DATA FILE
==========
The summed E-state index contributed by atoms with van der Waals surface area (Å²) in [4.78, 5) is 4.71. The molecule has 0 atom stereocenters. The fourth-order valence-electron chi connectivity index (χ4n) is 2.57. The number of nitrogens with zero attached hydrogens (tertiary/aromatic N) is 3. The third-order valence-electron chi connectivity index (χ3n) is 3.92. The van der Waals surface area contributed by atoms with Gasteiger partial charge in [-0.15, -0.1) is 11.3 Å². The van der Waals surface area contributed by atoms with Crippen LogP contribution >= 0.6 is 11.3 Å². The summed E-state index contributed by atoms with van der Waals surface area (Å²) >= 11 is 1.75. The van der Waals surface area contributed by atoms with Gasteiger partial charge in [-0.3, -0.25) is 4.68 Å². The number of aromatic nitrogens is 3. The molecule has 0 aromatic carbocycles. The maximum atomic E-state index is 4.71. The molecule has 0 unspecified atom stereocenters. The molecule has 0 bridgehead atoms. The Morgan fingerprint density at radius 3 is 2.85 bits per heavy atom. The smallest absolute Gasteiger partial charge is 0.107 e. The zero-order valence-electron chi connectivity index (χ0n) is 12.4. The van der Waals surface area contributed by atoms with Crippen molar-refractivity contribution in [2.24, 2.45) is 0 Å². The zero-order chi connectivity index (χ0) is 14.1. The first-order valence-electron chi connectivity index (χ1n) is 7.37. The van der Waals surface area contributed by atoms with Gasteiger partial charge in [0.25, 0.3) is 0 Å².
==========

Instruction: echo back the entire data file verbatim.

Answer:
The summed E-state index contributed by atoms with van der Waals surface area (Å²) in [4.78, 5) is 4.71. The molecule has 0 atom stereocenters. The fourth-order valence-electron chi connectivity index (χ4n) is 2.57. The number of nitrogens with zero attached hydrogens (tertiary/aromatic N) is 3. The third-order valence-electron chi connectivity index (χ3n) is 3.92. The van der Waals surface area contributed by atoms with Gasteiger partial charge in [-0.15, -0.1) is 11.3 Å². The van der Waals surface area contributed by atoms with Crippen LogP contribution >= 0.6 is 11.3 Å². The summed E-state index contributed by atoms with van der Waals surface area (Å²) >= 11 is 1.75. The van der Waals surface area contributed by atoms with Gasteiger partial charge in [-0.3, -0.25) is 4.68 Å². The number of aromatic nitrogens is 3. The molecule has 0 aromatic carbocycles. The maximum atomic E-state index is 4.71. The molecule has 0 unspecified atom stereocenters. The molecule has 0 bridgehead atoms. The Morgan fingerprint density at radius 3 is 2.85 bits per heavy atom. The smallest absolute Gasteiger partial charge is 0.107 e. The zero-order valence-electron chi connectivity index (χ0n) is 12.4. The van der Waals surface area contributed by atoms with Crippen molar-refractivity contribution in [2.24, 2.45) is 0 Å². The zero-order chi connectivity index (χ0) is 14.1. The first-order valence-electron chi connectivity index (χ1n) is 7.37. The van der Waals surface area contributed by atoms with Gasteiger partial charge in [0.25, 0.3) is 0 Å².